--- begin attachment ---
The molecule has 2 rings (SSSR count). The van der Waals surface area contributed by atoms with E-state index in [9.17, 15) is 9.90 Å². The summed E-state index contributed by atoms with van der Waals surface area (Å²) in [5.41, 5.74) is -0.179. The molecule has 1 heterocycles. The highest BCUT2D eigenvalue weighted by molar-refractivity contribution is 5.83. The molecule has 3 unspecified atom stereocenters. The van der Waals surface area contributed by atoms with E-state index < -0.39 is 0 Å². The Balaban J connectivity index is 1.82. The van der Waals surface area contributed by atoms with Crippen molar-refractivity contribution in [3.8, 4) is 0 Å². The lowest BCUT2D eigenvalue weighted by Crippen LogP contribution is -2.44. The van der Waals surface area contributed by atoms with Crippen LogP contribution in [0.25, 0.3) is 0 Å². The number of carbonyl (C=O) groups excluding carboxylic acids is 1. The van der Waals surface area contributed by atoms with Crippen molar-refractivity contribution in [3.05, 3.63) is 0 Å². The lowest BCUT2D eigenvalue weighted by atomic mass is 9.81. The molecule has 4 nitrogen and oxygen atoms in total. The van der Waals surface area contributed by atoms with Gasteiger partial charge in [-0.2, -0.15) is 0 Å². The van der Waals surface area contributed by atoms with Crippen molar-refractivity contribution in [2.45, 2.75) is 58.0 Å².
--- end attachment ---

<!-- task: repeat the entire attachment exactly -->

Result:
The molecule has 2 rings (SSSR count). The van der Waals surface area contributed by atoms with E-state index in [9.17, 15) is 9.90 Å². The summed E-state index contributed by atoms with van der Waals surface area (Å²) in [5.41, 5.74) is -0.179. The molecule has 1 heterocycles. The highest BCUT2D eigenvalue weighted by molar-refractivity contribution is 5.83. The molecule has 3 unspecified atom stereocenters. The van der Waals surface area contributed by atoms with E-state index < -0.39 is 0 Å². The Balaban J connectivity index is 1.82. The van der Waals surface area contributed by atoms with Crippen molar-refractivity contribution in [3.8, 4) is 0 Å². The lowest BCUT2D eigenvalue weighted by Crippen LogP contribution is -2.44. The van der Waals surface area contributed by atoms with Crippen LogP contribution in [0.25, 0.3) is 0 Å². The number of carbonyl (C=O) groups excluding carboxylic acids is 1. The van der Waals surface area contributed by atoms with Crippen molar-refractivity contribution in [3.05, 3.63) is 0 Å². The lowest BCUT2D eigenvalue weighted by atomic mass is 9.81. The molecule has 4 nitrogen and oxygen atoms in total. The van der Waals surface area contributed by atoms with Gasteiger partial charge in [-0.2, -0.15) is 0 Å². The van der Waals surface area contributed by atoms with Crippen molar-refractivity contribution in [2.45, 2.75) is 58.0 Å².